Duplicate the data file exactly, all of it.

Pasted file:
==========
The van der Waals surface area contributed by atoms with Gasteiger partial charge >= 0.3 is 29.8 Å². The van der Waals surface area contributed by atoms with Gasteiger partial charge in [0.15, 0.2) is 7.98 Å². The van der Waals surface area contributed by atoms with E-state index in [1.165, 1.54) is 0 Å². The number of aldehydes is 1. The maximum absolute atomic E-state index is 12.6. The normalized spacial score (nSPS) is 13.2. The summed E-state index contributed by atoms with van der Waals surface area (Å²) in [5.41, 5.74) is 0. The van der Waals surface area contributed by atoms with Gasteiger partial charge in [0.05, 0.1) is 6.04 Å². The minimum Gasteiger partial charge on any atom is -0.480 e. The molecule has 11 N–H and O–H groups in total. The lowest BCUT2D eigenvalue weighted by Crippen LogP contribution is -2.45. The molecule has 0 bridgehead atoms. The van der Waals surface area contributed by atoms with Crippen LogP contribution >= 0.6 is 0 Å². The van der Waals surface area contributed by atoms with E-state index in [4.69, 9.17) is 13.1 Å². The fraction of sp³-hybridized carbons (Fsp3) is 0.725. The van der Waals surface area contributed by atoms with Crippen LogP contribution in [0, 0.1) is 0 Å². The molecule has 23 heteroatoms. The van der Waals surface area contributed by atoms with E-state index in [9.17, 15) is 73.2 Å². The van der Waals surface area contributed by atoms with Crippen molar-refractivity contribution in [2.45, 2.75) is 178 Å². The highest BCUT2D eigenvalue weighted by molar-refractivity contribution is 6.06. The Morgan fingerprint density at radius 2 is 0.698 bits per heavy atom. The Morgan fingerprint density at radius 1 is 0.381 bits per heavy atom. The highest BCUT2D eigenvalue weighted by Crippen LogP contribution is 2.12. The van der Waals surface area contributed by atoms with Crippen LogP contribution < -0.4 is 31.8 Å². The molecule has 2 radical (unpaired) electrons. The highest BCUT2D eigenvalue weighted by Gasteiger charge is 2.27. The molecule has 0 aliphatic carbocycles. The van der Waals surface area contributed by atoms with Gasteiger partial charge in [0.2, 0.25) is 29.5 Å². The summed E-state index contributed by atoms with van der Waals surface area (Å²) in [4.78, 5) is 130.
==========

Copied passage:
The van der Waals surface area contributed by atoms with Gasteiger partial charge >= 0.3 is 29.8 Å². The van der Waals surface area contributed by atoms with Gasteiger partial charge in [0.15, 0.2) is 7.98 Å². The van der Waals surface area contributed by atoms with E-state index in [1.165, 1.54) is 0 Å². The number of aldehydes is 1. The maximum absolute atomic E-state index is 12.6. The normalized spacial score (nSPS) is 13.2. The summed E-state index contributed by atoms with van der Waals surface area (Å²) in [5.41, 5.74) is 0. The van der Waals surface area contributed by atoms with Gasteiger partial charge in [0.05, 0.1) is 6.04 Å². The minimum Gasteiger partial charge on any atom is -0.480 e. The molecule has 11 N–H and O–H groups in total. The lowest BCUT2D eigenvalue weighted by Crippen LogP contribution is -2.45. The molecule has 0 bridgehead atoms. The van der Waals surface area contributed by atoms with Crippen LogP contribution >= 0.6 is 0 Å². The van der Waals surface area contributed by atoms with E-state index in [4.69, 9.17) is 13.1 Å². The fraction of sp³-hybridized carbons (Fsp3) is 0.725. The van der Waals surface area contributed by atoms with Crippen LogP contribution in [0, 0.1) is 0 Å². The molecule has 23 heteroatoms. The van der Waals surface area contributed by atoms with E-state index in [9.17, 15) is 73.2 Å². The van der Waals surface area contributed by atoms with Crippen molar-refractivity contribution in [2.45, 2.75) is 178 Å². The highest BCUT2D eigenvalue weighted by molar-refractivity contribution is 6.06. The Morgan fingerprint density at radius 2 is 0.698 bits per heavy atom. The Morgan fingerprint density at radius 1 is 0.381 bits per heavy atom. The highest BCUT2D eigenvalue weighted by Crippen LogP contribution is 2.12. The van der Waals surface area contributed by atoms with Crippen LogP contribution < -0.4 is 31.8 Å². The molecule has 2 radical (unpaired) electrons. The highest BCUT2D eigenvalue weighted by Gasteiger charge is 2.27. The molecule has 0 aliphatic carbocycles. The van der Waals surface area contributed by atoms with Gasteiger partial charge in [0.2, 0.25) is 29.5 Å². The summed E-state index contributed by atoms with van der Waals surface area (Å²) in [4.78, 5) is 130.